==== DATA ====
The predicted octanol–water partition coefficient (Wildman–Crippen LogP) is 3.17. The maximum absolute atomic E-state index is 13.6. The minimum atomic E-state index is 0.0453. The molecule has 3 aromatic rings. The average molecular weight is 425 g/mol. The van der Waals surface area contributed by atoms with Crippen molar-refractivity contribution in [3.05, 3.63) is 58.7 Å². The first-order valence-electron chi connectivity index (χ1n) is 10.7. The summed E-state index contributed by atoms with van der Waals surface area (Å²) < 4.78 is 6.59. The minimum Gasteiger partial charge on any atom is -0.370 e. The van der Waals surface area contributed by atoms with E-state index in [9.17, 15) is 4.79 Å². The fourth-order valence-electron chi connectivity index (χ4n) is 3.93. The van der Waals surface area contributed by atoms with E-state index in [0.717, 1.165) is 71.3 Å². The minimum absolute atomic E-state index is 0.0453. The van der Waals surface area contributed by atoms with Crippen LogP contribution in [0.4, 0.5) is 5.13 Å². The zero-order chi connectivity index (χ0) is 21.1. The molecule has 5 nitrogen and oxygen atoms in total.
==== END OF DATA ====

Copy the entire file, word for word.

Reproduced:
The predicted octanol–water partition coefficient (Wildman–Crippen LogP) is 3.17. The maximum absolute atomic E-state index is 13.6. The minimum atomic E-state index is 0.0453. The molecule has 3 aromatic rings. The average molecular weight is 425 g/mol. The van der Waals surface area contributed by atoms with Crippen molar-refractivity contribution in [3.05, 3.63) is 58.7 Å². The first-order valence-electron chi connectivity index (χ1n) is 10.7. The summed E-state index contributed by atoms with van der Waals surface area (Å²) < 4.78 is 6.59. The minimum Gasteiger partial charge on any atom is -0.370 e. The van der Waals surface area contributed by atoms with E-state index in [9.17, 15) is 4.79 Å². The fourth-order valence-electron chi connectivity index (χ4n) is 3.93. The van der Waals surface area contributed by atoms with E-state index in [0.717, 1.165) is 71.3 Å². The minimum absolute atomic E-state index is 0.0453. The van der Waals surface area contributed by atoms with Crippen LogP contribution in [0.4, 0.5) is 5.13 Å². The zero-order chi connectivity index (χ0) is 21.1. The molecule has 5 nitrogen and oxygen atoms in total.